Monday, December 8, 2014

3rd Sunday of Advent - December 14, 2014

First Reading Commentary
The prophet Isaiah here is speaking of himself and his mission of consolation in which he foretells a future glory for Zion; therefore, prophetically his words point to Christ, thus making Isaiah a figure of the Messiah.  Jesus is the fulfillment of these words and proclaims them in Saint Luke’s Gospel when He reads the prophet’s words in a synagogue (cf. Luke 4:16-21). 

“A year of favor” refers to the Jubilee year in which slaves were set free.  “A day of vindication” is the judgment that will come on those who oppressed God’s people; and so, the freedom of slaves and the judgment of oppressors represent Christ’s work of redemption. 

Isaiah expresses his joy over the prospect of salvation as if it has already been attained.  As a figure of Christ, Isaiah represents the community as wearing “a robe of salvation and wrapped in a mantle of justice” which is compared to the diadem of a bridegroom and the jewels of a bride.  The joy of salvation, then, is being compared to the joy of the wedding day.  God is faithful, therefore, salvation will come as surely “as the earth brings forth plants and a garden makes its growth spring up.”
Second Reading Commentary
It’s difficult to believe that Saint Paul would call for such a demanding Christian life: one of constant rejoicing, ceaseless prayer and refraining from evil unless Paul himself displayed these qualities.  Maintaining the standard of a good Christian life is very difficult in the world in which we live but cheerfulness is a characteristic of true virtue.  Authentic Christian joy is unshakeable and permanent.  Certainly we all experience sadness from time-to-time as it is a part of life; but Christians endure sadness, sorrow, and strife with Christian joy which means that in suffering trust is given to God’s care and promises. 

To “quench the Spirit” is to oppose the interior gifts of the Holy Spirit, which are His graces.  “Prophetic utterances” are the Holy Spirit’s exterior gifts.  To “test everything” means to be prudent and cautious so as not to be deceived. 

We may seek an intimate union with God but we have an enemy seeking to separate us from God.  Because of original sin we are not immune from deception.  Human beings can deceive and be deceived, but the Spirit of God can neither deceive us nor be deceived.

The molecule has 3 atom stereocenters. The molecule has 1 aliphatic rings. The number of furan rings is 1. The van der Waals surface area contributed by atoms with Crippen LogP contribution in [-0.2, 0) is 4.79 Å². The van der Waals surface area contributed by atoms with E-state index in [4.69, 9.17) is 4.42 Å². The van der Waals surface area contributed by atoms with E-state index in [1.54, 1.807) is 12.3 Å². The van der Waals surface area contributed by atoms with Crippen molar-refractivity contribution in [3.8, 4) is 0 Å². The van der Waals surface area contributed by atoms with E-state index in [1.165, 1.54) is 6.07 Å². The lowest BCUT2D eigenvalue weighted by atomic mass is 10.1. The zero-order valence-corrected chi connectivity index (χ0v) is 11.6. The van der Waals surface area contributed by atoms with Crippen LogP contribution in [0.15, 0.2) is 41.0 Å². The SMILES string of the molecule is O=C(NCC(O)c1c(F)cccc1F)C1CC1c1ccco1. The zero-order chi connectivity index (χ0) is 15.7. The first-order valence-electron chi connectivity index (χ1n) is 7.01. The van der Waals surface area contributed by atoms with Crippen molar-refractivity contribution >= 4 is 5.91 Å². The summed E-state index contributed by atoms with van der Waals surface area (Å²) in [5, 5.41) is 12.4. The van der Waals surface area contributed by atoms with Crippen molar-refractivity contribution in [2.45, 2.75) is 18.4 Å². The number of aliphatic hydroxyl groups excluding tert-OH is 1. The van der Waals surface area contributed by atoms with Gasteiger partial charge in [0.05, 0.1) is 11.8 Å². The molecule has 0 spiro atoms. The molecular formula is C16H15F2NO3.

Gospel Commentary
It might get a little confusing if we were all named “John” but aren’t each of us called to “testify to the Light?”  This is evangelization and the call of every Christian.  Saint John the Baptist is a perfect example of what our response should be to the greatness that God calls us to.  John was quick to point out that “he was not the Light.”  John would also say elsewhere that “He [Jesus] must increase but I must decrease” (John 3:30). 

It would be very easy for us to let our egos soar because of the wonders that God does through us.  Recognize, though, that this is the tempter saying: “Look at what you can do; you don’t need God.”  Ah, but the reality is: we can’t do it without God.  Jesus Himself assures of this when He said: “Without Me you can do nothing” (John 15:5). 

“The Jews from Jerusalem” were priests and Levites who most likely were sent and deputed by the Sanhedrin to ask of John the Baptist, who was held in great esteem, if he was their Messiah.  They knew by the predictions of the prophets that the Messiah was to come about that time.  John declared to them he was not.  To their next question, if he was not Elijah?  He answered, he was not because in person he was not, though our Savior (see Matthew 11:14) says he was Elijah, but in spirit and office only.  Their third question was, if he was a prophet?  He answered, no.  Yet Jesus (see Matthew 11:9) tells us, John was a prophet, and more than a prophet. 

In ordinary acceptation, prophets were called such because they foretold of things to come.  John then, with truth and humility, could say he was not a prophet because he was not sent to foretell the coming of the Messiah; but instead to point him out as already here and present among the people of God. 

When John the Baptist says, “There is one among you Whom you do not recognize,” he is not suggesting that Jesus was at the present time standing amongst them, but these words may be understood in two different ways.  In regard to His Divinity, Jesus was always by His Divine Presence among them; or in regard to His Humanity, He lived among their countrymen.  Once a year, however, Jesus was physically present among them because He was accustomed to go up to Jerusalem on the festival of the Passover.  Imagine what must’ve been going through the minds of John’s hearers.  Who would even be enthused at the thought of untying another man’s sandal strap?  And yet, what would go through your mind if you were told you’re not even worthy enough to untie this mysterious Man’s sandal strap?